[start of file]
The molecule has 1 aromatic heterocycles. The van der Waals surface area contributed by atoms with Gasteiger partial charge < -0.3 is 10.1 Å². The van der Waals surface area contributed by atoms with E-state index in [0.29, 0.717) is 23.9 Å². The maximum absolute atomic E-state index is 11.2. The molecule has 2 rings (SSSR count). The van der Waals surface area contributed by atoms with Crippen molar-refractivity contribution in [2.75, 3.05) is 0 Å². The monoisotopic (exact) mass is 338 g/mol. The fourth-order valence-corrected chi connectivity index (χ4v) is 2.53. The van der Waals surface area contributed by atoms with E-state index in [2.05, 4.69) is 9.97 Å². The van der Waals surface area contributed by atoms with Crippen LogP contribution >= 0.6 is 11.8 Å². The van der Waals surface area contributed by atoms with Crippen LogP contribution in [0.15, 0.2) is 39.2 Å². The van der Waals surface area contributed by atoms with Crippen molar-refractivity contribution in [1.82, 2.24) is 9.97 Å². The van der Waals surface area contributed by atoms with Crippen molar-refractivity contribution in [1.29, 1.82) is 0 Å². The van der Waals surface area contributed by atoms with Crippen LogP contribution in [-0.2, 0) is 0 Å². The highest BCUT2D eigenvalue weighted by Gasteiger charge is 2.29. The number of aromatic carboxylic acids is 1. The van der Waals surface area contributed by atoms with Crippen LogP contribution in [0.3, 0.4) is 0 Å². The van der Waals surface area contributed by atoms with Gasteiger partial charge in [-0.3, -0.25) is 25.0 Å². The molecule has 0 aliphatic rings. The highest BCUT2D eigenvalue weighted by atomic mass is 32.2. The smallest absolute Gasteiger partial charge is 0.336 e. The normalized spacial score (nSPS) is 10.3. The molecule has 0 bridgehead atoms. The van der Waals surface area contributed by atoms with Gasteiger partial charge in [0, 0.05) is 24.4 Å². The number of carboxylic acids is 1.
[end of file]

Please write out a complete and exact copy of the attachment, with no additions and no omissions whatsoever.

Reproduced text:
The molecule has 1 aromatic heterocycles. The van der Waals surface area contributed by atoms with Gasteiger partial charge < -0.3 is 10.1 Å². The van der Waals surface area contributed by atoms with E-state index in [0.29, 0.717) is 23.9 Å². The maximum absolute atomic E-state index is 11.2. The molecule has 2 rings (SSSR count). The van der Waals surface area contributed by atoms with Crippen molar-refractivity contribution in [2.75, 3.05) is 0 Å². The monoisotopic (exact) mass is 338 g/mol. The fourth-order valence-corrected chi connectivity index (χ4v) is 2.53. The van der Waals surface area contributed by atoms with E-state index in [2.05, 4.69) is 9.97 Å². The van der Waals surface area contributed by atoms with Crippen LogP contribution >= 0.6 is 11.8 Å². The van der Waals surface area contributed by atoms with Crippen LogP contribution in [0.15, 0.2) is 39.2 Å². The van der Waals surface area contributed by atoms with Crippen molar-refractivity contribution in [1.82, 2.24) is 9.97 Å². The van der Waals surface area contributed by atoms with Crippen molar-refractivity contribution in [1.29, 1.82) is 0 Å². The van der Waals surface area contributed by atoms with Crippen LogP contribution in [-0.2, 0) is 0 Å². The highest BCUT2D eigenvalue weighted by Gasteiger charge is 2.29. The number of aromatic carboxylic acids is 1. The van der Waals surface area contributed by atoms with Crippen LogP contribution in [0.3, 0.4) is 0 Å². The van der Waals surface area contributed by atoms with Gasteiger partial charge in [-0.3, -0.25) is 25.0 Å². The molecule has 0 aliphatic rings. The highest BCUT2D eigenvalue weighted by atomic mass is 32.2. The smallest absolute Gasteiger partial charge is 0.336 e. The normalized spacial score (nSPS) is 10.3. The molecule has 0 bridgehead atoms. The van der Waals surface area contributed by atoms with Gasteiger partial charge in [0, 0.05) is 24.4 Å². The number of carboxylic acids is 1.